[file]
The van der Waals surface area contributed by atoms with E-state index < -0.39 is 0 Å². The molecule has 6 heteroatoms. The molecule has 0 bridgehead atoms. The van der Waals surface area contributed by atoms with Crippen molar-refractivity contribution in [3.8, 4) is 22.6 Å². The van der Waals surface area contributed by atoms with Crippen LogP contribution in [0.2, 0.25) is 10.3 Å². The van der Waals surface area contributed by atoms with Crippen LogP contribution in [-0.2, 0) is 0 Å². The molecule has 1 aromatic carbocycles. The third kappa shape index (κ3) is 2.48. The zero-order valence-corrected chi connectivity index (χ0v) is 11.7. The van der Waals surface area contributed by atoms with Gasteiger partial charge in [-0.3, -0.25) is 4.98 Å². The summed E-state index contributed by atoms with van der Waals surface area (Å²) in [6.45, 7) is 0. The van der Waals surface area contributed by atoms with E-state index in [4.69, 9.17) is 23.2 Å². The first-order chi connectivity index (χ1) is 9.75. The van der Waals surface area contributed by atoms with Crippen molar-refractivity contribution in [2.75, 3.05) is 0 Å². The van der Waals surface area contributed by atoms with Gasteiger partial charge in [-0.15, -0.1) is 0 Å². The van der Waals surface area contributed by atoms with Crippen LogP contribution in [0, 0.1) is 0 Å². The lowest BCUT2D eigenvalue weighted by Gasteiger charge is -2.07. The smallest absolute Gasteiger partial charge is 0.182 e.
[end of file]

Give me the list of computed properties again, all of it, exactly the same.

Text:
The van der Waals surface area contributed by atoms with E-state index < -0.39 is 0 Å². The molecule has 6 heteroatoms. The molecule has 0 bridgehead atoms. The van der Waals surface area contributed by atoms with Crippen molar-refractivity contribution in [3.8, 4) is 22.6 Å². The van der Waals surface area contributed by atoms with Crippen LogP contribution in [0.2, 0.25) is 10.3 Å². The van der Waals surface area contributed by atoms with Crippen LogP contribution in [-0.2, 0) is 0 Å². The molecule has 1 aromatic carbocycles. The third kappa shape index (κ3) is 2.48. The zero-order valence-corrected chi connectivity index (χ0v) is 11.7. The van der Waals surface area contributed by atoms with Gasteiger partial charge in [-0.3, -0.25) is 4.98 Å². The summed E-state index contributed by atoms with van der Waals surface area (Å²) in [6.45, 7) is 0. The van der Waals surface area contributed by atoms with E-state index in [4.69, 9.17) is 23.2 Å². The first-order chi connectivity index (χ1) is 9.75. The van der Waals surface area contributed by atoms with Crippen molar-refractivity contribution in [2.75, 3.05) is 0 Å². The van der Waals surface area contributed by atoms with Gasteiger partial charge in [-0.15, -0.1) is 0 Å². The van der Waals surface area contributed by atoms with Crippen LogP contribution in [0, 0.1) is 0 Å². The lowest BCUT2D eigenvalue weighted by Gasteiger charge is -2.07. The smallest absolute Gasteiger partial charge is 0.182 e.